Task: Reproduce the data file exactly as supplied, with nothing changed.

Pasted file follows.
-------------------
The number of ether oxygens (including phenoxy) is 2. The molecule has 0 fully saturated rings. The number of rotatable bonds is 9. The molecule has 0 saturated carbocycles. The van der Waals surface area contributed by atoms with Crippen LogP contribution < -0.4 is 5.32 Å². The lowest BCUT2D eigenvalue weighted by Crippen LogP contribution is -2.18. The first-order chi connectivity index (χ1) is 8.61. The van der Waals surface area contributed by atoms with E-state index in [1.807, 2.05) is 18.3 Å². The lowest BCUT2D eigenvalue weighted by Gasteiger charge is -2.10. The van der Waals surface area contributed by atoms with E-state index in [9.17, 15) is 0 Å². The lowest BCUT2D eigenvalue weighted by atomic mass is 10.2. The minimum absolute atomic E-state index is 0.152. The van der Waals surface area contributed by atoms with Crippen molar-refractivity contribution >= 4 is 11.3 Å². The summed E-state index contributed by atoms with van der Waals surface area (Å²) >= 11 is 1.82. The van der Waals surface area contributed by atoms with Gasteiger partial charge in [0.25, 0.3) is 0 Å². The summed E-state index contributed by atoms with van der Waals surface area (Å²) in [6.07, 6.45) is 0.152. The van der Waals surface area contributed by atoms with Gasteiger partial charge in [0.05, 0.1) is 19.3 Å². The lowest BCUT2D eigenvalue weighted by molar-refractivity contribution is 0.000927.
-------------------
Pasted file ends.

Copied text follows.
The number of ether oxygens (including phenoxy) is 2. The molecule has 0 fully saturated rings. The number of rotatable bonds is 9. The molecule has 0 saturated carbocycles. The van der Waals surface area contributed by atoms with Crippen LogP contribution < -0.4 is 5.32 Å². The lowest BCUT2D eigenvalue weighted by Crippen LogP contribution is -2.18. The first-order chi connectivity index (χ1) is 8.61. The van der Waals surface area contributed by atoms with E-state index in [1.807, 2.05) is 18.3 Å². The lowest BCUT2D eigenvalue weighted by Gasteiger charge is -2.10. The van der Waals surface area contributed by atoms with E-state index in [9.17, 15) is 0 Å². The lowest BCUT2D eigenvalue weighted by atomic mass is 10.2. The minimum absolute atomic E-state index is 0.152. The van der Waals surface area contributed by atoms with Crippen molar-refractivity contribution >= 4 is 11.3 Å². The summed E-state index contributed by atoms with van der Waals surface area (Å²) >= 11 is 1.82. The van der Waals surface area contributed by atoms with Gasteiger partial charge in [0.25, 0.3) is 0 Å². The summed E-state index contributed by atoms with van der Waals surface area (Å²) in [6.07, 6.45) is 0.152. The van der Waals surface area contributed by atoms with Gasteiger partial charge in [0.05, 0.1) is 19.3 Å². The lowest BCUT2D eigenvalue weighted by molar-refractivity contribution is 0.000927.